by Alaina Ligot & Aldrin Adriano
Energy is the driving force that enables many of us to live in the way we do now. In schools, workplaces, and our own homes, we use energy carried in the form of electricity and fuels. We harness this power in many ways, but there are two main categories of where exactly we get energy: renewable and non-renewable energy sources.
Renewable energy comes from natural resources or processes that replenish quickly. Common examples include hydropower and solar power. Conversely, non-renewable energy comes from resources that take centuries or even millennia to replenish. Fossil fuels like oil, natural gas, and coal — the most widely used energy sources globally — fall into the non-renewable category.
Despite being so widespread, non-renewable energy sources are extremely unsustainable. For one, experts estimate that the world will run out of fossil fuels by 2060 — less than forty years from now — meaning that future generations can no longer rely on these sources for energy. Also, burning fossil fuels for energy, heat, or transportation, emits greenhouse gases (GHGs) that gravely contribute to global warming. Our energy sources, the climate, and our future are thus deeply intertwined, especially with non-renewables in play.
Similarly, renewable energy has its own place in determining our future. In recent years, there has been an uptrend in renewable energy consumption — and for good reason. Converting renewables into energy has a much more positive impact on the environment compared to non-renewables. The process itself typically produces little to no GHGs, and since they replenish naturally, future generations can consistently have access to energy given that these resources are appropriately utilized. In this way, renewables take us one step closer to generating energy and consuming resources in a way that is sustainable for both the people and the environment.
Like the rest of the world, the Philippines has also seen the potential of renewable energy to benefit the economy, environment, and lives of the people. With plenty of potential benefits, energy specialists have looked into exploring and innovating renewable energy solutions. One attempt to pursue supposedly sustainable renewable energy would be Davao’s Waste to Energy (WTE) project.
The WTE program was proposed by the government to provide more energy while also attempting to address excessive waste in landfills. The project includes a waste incineration facility, which is still receiving funding from the Japanese government. According to the project specifications, the PHP 2.5 billion plant would require 800 tons of waste for its every day operations.
Another popular example of renewable energy is hydropower. After oil, coal, gas, and traditional biomass, hydropower was the fifth most used energy source globally in 2019. In the Philippines, hydroelectric power followed a similar trend, as it has addressed 20% of the country’s energy consumption in recent years. A project related to hydropower would be the Kaliwa Dam. This particular dam is a part of the New Centennial Water Source (NCWS), a project for which President Rodrigo Duterte had secured a $235.9 million loan deal from China. Aside from supposedly serving as a way of tapping into clean energy, this dam was also proposed as a “sustainable” water source for people in the National Capital Region and surrounding areas.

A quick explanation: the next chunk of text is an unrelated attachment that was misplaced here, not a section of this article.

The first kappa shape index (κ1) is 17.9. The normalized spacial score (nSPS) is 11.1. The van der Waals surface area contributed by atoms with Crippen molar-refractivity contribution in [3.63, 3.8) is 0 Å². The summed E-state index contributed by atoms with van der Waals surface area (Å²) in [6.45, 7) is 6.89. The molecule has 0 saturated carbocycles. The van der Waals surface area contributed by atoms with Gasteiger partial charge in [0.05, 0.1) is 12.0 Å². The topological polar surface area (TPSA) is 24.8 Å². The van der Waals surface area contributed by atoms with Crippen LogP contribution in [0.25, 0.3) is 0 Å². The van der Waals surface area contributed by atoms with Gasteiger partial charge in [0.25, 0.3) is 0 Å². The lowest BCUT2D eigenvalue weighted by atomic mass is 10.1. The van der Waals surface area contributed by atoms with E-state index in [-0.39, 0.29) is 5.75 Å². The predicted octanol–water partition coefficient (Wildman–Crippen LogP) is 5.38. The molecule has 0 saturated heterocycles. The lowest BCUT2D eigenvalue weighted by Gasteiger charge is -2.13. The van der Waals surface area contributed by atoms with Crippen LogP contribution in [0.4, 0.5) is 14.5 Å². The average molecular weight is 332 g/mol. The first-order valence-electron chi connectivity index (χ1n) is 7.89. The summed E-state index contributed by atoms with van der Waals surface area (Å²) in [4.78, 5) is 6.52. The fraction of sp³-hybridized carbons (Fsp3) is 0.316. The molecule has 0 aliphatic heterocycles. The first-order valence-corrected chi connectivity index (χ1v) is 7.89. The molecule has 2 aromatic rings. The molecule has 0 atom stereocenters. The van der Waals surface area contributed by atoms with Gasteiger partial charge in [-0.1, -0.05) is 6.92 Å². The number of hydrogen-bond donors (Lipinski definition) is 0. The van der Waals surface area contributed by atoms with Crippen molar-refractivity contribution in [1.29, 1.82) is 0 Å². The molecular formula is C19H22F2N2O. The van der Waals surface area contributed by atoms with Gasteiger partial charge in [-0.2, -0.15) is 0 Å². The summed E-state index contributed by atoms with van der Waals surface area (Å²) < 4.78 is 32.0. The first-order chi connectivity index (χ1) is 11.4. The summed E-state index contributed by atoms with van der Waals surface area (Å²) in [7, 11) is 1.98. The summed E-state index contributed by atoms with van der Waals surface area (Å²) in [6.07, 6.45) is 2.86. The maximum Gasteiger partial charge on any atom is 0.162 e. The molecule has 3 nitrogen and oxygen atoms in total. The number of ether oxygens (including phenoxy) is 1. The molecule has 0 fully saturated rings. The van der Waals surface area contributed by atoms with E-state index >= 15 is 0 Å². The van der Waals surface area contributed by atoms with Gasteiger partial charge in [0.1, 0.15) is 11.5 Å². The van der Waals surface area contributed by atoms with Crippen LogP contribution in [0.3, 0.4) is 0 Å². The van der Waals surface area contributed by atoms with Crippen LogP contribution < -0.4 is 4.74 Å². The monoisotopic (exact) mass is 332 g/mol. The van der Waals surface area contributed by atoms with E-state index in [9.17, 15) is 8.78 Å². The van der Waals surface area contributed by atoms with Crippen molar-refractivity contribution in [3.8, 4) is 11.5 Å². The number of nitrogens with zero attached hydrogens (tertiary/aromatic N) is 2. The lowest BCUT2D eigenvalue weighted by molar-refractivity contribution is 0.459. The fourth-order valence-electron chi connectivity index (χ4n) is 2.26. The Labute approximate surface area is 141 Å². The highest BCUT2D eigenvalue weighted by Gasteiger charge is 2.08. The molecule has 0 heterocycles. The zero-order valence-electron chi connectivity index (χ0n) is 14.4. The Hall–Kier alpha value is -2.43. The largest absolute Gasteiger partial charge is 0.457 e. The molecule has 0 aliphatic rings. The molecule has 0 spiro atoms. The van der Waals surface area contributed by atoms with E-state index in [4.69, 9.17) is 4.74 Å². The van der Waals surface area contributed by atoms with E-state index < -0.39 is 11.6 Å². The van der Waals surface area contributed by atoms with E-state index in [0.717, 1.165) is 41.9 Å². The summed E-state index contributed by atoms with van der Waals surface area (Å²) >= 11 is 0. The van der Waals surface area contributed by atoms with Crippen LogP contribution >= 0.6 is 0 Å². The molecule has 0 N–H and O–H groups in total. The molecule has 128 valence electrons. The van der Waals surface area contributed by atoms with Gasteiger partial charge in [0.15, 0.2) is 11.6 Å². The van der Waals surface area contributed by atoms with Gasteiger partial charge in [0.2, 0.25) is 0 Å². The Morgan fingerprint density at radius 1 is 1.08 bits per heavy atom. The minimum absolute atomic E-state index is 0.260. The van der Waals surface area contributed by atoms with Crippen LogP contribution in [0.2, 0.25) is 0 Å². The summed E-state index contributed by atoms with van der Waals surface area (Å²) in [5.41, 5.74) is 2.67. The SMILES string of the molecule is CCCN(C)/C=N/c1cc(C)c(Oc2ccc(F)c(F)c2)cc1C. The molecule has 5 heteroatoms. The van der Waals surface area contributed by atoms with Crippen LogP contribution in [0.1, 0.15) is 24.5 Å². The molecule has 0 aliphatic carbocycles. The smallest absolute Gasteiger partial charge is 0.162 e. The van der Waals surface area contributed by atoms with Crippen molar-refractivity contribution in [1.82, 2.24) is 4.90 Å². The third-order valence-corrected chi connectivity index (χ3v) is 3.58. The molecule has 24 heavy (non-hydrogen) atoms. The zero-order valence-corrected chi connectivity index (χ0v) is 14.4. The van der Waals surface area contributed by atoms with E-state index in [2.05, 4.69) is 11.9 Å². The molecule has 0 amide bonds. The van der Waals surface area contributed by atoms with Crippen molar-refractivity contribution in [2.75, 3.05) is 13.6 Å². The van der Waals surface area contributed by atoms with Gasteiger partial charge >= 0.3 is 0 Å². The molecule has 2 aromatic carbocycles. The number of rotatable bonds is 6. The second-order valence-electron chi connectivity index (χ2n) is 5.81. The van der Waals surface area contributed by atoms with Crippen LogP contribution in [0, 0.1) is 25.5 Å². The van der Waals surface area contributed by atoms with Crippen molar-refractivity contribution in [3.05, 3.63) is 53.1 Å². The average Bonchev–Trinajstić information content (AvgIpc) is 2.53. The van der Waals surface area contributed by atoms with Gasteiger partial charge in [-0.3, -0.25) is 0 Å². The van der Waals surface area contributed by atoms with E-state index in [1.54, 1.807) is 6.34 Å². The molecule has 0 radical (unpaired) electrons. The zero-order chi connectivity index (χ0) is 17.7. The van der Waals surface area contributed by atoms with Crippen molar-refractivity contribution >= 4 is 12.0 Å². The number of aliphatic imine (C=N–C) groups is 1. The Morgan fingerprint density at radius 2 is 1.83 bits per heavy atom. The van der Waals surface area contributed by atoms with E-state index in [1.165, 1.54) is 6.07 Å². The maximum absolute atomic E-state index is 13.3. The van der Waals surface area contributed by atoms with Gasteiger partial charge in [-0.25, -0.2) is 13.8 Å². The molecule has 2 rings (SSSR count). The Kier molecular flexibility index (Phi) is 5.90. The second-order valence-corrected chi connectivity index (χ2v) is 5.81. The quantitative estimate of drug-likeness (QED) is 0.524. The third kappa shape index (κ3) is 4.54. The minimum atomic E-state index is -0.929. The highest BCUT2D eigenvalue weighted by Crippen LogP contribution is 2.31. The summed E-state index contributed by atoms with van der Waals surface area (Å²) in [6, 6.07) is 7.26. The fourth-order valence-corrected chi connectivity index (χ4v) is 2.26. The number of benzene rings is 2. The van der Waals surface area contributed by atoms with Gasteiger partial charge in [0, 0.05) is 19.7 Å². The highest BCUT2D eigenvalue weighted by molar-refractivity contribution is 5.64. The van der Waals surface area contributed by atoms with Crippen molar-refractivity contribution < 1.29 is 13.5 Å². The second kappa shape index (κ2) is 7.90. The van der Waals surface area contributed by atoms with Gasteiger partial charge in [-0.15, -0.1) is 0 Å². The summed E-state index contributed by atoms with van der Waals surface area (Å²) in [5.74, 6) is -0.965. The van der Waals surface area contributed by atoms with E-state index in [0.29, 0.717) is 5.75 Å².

Solar energy has also proven to be quite viable in the Philippines. With the country being close to the equator with large open spaces, many areas have the potential to generate 4.5 to 5.5 kilowatt-hours per square meter per day. Companies like Solar Philippines and Meralco have also shown interest in growing the solar power industry, with recent updates including Solar Philippines’ plan to construct a 500 MW solar park on former ranchland in Peñaranda, in the province of Nueva Ecija.
With these recent advancements in renewable energy, it is evident that renewable energy has the potential to address issues aside from the climate and energy crises. However, although these energy sources replenish quickly, they are not guaranteed to be environmentally- or people-friendly.
Energy sources can be renewable and unsustainable at the same time. With a lack of nuanced and educational public discussions, it can be easy and convenient to label renewable energy sources as green. However, renewable energy sources do not always result in sustainability.
For example, if we take a closer look at the details, Davao’s WTE project does not genuinely solve the problem it is trying to address. It may seem like converting waste into energy helps with the excessive waste issue. In reality, it does not address the root cause of the problem. Landfills overflow because of overproduction, and the actual amount of waste we produce will not decrease just because we incinerate it.
Additionally, these waste-to-energy programs do not completely eliminate excess waste either. Davao’s WTE project cannot use organic waste even when 50% of waste collected in the region is organic. Even if energy is harnessed from whatever waste is burned, this practice would add more fuel to the flame of the ongoing climate crisis. The incineration of waste is still the incineration of fossil fuels, and more greenhouse gases (GHGs) will be emitted with this seemingly sustainable energy source.